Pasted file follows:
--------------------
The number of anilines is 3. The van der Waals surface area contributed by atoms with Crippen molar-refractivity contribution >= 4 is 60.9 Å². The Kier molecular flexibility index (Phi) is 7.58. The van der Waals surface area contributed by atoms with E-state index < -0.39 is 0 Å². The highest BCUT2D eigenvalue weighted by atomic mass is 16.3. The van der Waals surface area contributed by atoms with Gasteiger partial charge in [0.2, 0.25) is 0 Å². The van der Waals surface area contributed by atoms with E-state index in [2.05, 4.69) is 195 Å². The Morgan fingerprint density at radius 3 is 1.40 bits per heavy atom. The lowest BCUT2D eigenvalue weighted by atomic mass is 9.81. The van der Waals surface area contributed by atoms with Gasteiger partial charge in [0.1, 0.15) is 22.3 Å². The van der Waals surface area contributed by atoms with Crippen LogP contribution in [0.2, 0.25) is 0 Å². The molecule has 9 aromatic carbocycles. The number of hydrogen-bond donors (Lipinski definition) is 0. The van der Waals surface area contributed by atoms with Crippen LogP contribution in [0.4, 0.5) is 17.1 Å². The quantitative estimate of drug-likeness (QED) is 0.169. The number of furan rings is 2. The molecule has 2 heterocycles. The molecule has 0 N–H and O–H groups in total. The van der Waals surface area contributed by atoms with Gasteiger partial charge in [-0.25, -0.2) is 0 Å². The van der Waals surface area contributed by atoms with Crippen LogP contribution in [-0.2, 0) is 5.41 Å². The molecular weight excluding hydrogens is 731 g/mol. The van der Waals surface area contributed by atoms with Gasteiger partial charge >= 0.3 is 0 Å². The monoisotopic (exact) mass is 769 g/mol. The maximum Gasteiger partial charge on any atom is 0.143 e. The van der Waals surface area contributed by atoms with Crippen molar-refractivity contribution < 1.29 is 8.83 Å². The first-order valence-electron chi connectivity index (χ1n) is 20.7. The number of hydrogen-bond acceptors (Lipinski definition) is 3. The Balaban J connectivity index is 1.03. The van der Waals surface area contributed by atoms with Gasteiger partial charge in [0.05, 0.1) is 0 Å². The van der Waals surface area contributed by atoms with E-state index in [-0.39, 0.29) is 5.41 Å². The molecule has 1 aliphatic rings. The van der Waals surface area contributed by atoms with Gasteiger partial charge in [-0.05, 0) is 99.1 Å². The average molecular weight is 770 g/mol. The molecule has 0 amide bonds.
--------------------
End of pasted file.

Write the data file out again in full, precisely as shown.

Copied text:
The number of anilines is 3. The van der Waals surface area contributed by atoms with Crippen molar-refractivity contribution >= 4 is 60.9 Å². The Kier molecular flexibility index (Phi) is 7.58. The van der Waals surface area contributed by atoms with E-state index < -0.39 is 0 Å². The highest BCUT2D eigenvalue weighted by atomic mass is 16.3. The van der Waals surface area contributed by atoms with Gasteiger partial charge in [0.2, 0.25) is 0 Å². The van der Waals surface area contributed by atoms with E-state index in [2.05, 4.69) is 195 Å². The Morgan fingerprint density at radius 3 is 1.40 bits per heavy atom. The lowest BCUT2D eigenvalue weighted by atomic mass is 9.81. The van der Waals surface area contributed by atoms with Gasteiger partial charge in [0.1, 0.15) is 22.3 Å². The van der Waals surface area contributed by atoms with Crippen LogP contribution in [0.2, 0.25) is 0 Å². The molecule has 9 aromatic carbocycles. The number of hydrogen-bond donors (Lipinski definition) is 0. The van der Waals surface area contributed by atoms with Crippen LogP contribution in [0.4, 0.5) is 17.1 Å². The quantitative estimate of drug-likeness (QED) is 0.169. The number of furan rings is 2. The molecule has 2 heterocycles. The molecule has 0 N–H and O–H groups in total. The van der Waals surface area contributed by atoms with Gasteiger partial charge in [-0.25, -0.2) is 0 Å². The van der Waals surface area contributed by atoms with Crippen LogP contribution in [-0.2, 0) is 5.41 Å². The molecular weight excluding hydrogens is 731 g/mol. The van der Waals surface area contributed by atoms with Gasteiger partial charge >= 0.3 is 0 Å². The monoisotopic (exact) mass is 769 g/mol. The maximum Gasteiger partial charge on any atom is 0.143 e. The van der Waals surface area contributed by atoms with Crippen molar-refractivity contribution < 1.29 is 8.83 Å². The first-order valence-electron chi connectivity index (χ1n) is 20.7. The number of hydrogen-bond acceptors (Lipinski definition) is 3. The Balaban J connectivity index is 1.03. The van der Waals surface area contributed by atoms with Gasteiger partial charge in [0.05, 0.1) is 0 Å². The van der Waals surface area contributed by atoms with E-state index in [-0.39, 0.29) is 5.41 Å². The molecule has 1 aliphatic rings. The van der Waals surface area contributed by atoms with Gasteiger partial charge in [-0.05, 0) is 99.1 Å². The average molecular weight is 770 g/mol. The molecule has 0 amide bonds.